Predicting what will and will not become a cult classic is an exercise in educated guessing. Who knew when a film, a book, an album or a car came out whether or not it would have staying power, developing its own unique loyal following. "The Rocky Horror Picture Show," "On the Road" by Jack Kerouac, "Never Mind the Bollocks, Here's the Sex Pistols," and any Ford Woody all seemingly came out of nowhere, becoming cult favorites after the fact.
As did the Golf GTI. It was June 1976, and Volkswagen had just launched the first series Golf GTI with the intention of building only 5,000--ever. But something happened and those 5,000 turned into more than 1.5 million GTIs over nearly 30 years and four generations. The GTI caught the imagination of automotive enthusiasts everywhere. Here was a relatively inexpensive, comparably powerful hatchback that handled like a higher-end sports car. The GTI has gone through several changes over the years, some good, some not-so-good and some downright awful. Still the GTI's followers remained loyal.
That loyalty is now about to be repaid--with interest. The fifth-generation Golf GTI is the most powerful iteration yet. True, the 2003 VR6 24V delivered 200 bhp as well, but power comes on earlier in the '05 model: at 5000 vs. 6000 rpm. And, the new GTI also boasts 206 lb-ft of torque from 1800 to 5500 rpm. In comparison, the VR6 had only 195 at 3200 rpm. The low-end grunt comes from a 2.0-liter turbocharged FSI with a high-compression ratio of 10.5:1. (It's the same 2.0t FSI that propels the new Audi A4.)
Power is transmitted to the front wheels by way of a six-speed manual transmission (standard) or the truly amazing six-speed DSG (optional). Why amazing? Fitted with the manual, the 2, 928-lb GTI reaches 62 mph in 7.2 sec. The DSG-equipped version does it in 6.9 sec. Yep, the automatic is faster than the manual.
This GTI is also the best handling. The front-wheel driver starts with the front suspension strut and rear multi-link axle setup from the fifth-gen Golf, lowers it 15mm and uses stronger stabilizers (they're 30% more rigid), which improves handling flexibility. In addition, the electro-mechanical servo steering has been reprogrammed with a GTI operating map. The result is tight, spot-on steering. The steering system also features a crosswind function that takes wind buffeting into account and "corrects" the steering to keep the car going straight on.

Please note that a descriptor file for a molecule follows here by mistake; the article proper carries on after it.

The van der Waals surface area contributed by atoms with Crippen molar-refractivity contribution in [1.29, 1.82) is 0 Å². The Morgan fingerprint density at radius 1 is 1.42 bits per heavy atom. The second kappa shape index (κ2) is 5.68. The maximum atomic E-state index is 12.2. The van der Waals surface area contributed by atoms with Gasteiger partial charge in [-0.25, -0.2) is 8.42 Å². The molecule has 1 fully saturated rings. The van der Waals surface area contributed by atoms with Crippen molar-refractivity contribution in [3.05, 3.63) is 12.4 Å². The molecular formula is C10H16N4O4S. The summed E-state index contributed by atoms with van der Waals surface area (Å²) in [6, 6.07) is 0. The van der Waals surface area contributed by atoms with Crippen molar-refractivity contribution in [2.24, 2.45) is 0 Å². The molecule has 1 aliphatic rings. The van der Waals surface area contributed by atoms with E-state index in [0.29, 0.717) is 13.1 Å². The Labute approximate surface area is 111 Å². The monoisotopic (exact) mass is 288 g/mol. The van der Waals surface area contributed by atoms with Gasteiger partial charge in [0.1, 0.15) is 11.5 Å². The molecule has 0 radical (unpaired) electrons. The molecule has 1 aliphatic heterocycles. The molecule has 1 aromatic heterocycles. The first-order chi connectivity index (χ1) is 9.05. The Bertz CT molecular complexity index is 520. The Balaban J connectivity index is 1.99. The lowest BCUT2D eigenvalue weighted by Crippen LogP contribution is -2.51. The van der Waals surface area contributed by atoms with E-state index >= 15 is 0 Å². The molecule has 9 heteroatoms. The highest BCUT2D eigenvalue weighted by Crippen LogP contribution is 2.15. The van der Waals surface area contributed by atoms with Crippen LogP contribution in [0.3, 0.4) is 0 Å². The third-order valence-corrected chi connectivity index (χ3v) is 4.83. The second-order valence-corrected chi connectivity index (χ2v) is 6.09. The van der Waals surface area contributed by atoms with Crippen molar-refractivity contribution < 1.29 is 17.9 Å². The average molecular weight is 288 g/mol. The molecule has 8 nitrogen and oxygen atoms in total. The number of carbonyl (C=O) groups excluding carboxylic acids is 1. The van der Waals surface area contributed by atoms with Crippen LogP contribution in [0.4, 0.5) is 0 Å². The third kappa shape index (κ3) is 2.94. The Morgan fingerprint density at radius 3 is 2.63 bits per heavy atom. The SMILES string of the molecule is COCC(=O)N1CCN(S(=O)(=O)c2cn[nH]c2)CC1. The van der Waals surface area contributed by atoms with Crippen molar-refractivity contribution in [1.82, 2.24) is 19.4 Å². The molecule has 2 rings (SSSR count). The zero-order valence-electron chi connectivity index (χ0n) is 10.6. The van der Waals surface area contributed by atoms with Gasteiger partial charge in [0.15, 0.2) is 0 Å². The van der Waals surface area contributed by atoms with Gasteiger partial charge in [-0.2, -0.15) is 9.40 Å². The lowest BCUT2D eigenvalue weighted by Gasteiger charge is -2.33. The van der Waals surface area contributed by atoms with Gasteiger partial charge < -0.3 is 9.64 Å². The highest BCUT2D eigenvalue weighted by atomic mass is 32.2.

Running gear is comprised of 17-in. "Denver" alloy wheels wrapped in 225/45 rubber; 18-in. wheels are optional. Peaking out from behind the five-spokes are bright-red GTI calipers which grasp 312mm internally ventilated front discs and 286mm rear disks. The braking system incorporates a specific GTI-tuned ESP that never comes on too early or too intrusively. Think of it as a "just-in-time" correction system.
It's got the power, the handling and the most distinctive looks of all the GTIs ever built. Starting at the front, the new GTI's black honeycomb grille is outlined by a red frame strip, the integrated front spoiler repeats the honeycomb pattern as do the foglamp recesses. The darkened headlight frame (in light chrome with xenon lights) and the grille's GTI badge are also distinct to the model. At the rear, the roof-edge spoiler, the polished stainless-steel twin exhaust tips, the tucked in lower bumper and, of course, the badging denote this Golf's special status.On the inside, the sport seats come standard with traditional and oh-so-cool red, white and black plaid "Interlagos" covers. (For non-traditionalists, leather seats are optional.) The extremely supportive seats feature an integrated yet adjustable headrest, which is replete with the GTI logo. The three-spoke steering wheel is wrapped in perforated leather and sports an aluminum GTI badge. The gearshift knob is also aluminum, as are the decorative inserts, the gauge rings and the pedals. The gauges are unique to the GTI as well, with a tach that reaches 8000 rpm and a speedometer that extends to 300 km/h (Euro spec). One final GTI feature is the black headliner.